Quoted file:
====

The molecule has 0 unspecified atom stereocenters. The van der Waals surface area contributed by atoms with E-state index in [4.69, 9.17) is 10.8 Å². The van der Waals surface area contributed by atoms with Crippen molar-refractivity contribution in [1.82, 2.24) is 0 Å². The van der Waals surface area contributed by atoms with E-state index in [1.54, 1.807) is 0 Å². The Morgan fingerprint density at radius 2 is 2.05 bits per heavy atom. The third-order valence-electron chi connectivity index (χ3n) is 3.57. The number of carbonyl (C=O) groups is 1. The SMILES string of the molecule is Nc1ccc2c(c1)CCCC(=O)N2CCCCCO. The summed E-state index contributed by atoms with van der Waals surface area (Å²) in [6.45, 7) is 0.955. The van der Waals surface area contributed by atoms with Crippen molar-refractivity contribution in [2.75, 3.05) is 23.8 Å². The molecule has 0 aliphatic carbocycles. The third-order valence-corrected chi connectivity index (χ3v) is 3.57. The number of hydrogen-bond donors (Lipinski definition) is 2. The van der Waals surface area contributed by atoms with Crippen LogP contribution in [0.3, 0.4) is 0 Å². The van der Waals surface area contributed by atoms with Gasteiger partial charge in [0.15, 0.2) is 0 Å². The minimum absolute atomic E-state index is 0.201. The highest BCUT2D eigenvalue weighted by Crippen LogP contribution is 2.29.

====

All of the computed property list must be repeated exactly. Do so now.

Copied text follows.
The molecule has 0 unspecified atom stereocenters. The van der Waals surface area contributed by atoms with E-state index in [4.69, 9.17) is 10.8 Å². The van der Waals surface area contributed by atoms with Crippen molar-refractivity contribution in [1.82, 2.24) is 0 Å². The van der Waals surface area contributed by atoms with E-state index in [1.54, 1.807) is 0 Å². The Morgan fingerprint density at radius 2 is 2.05 bits per heavy atom. The third-order valence-electron chi connectivity index (χ3n) is 3.57. The number of carbonyl (C=O) groups is 1. The SMILES string of the molecule is Nc1ccc2c(c1)CCCC(=O)N2CCCCCO. The summed E-state index contributed by atoms with van der Waals surface area (Å²) in [6.45, 7) is 0.955. The van der Waals surface area contributed by atoms with Crippen molar-refractivity contribution in [2.75, 3.05) is 23.8 Å². The molecule has 0 aliphatic carbocycles. The third-order valence-corrected chi connectivity index (χ3v) is 3.57. The number of hydrogen-bond donors (Lipinski definition) is 2. The van der Waals surface area contributed by atoms with Crippen LogP contribution in [0.3, 0.4) is 0 Å². The van der Waals surface area contributed by atoms with Gasteiger partial charge in [0.15, 0.2) is 0 Å². The minimum absolute atomic E-state index is 0.201. The highest BCUT2D eigenvalue weighted by Crippen LogP contribution is 2.29.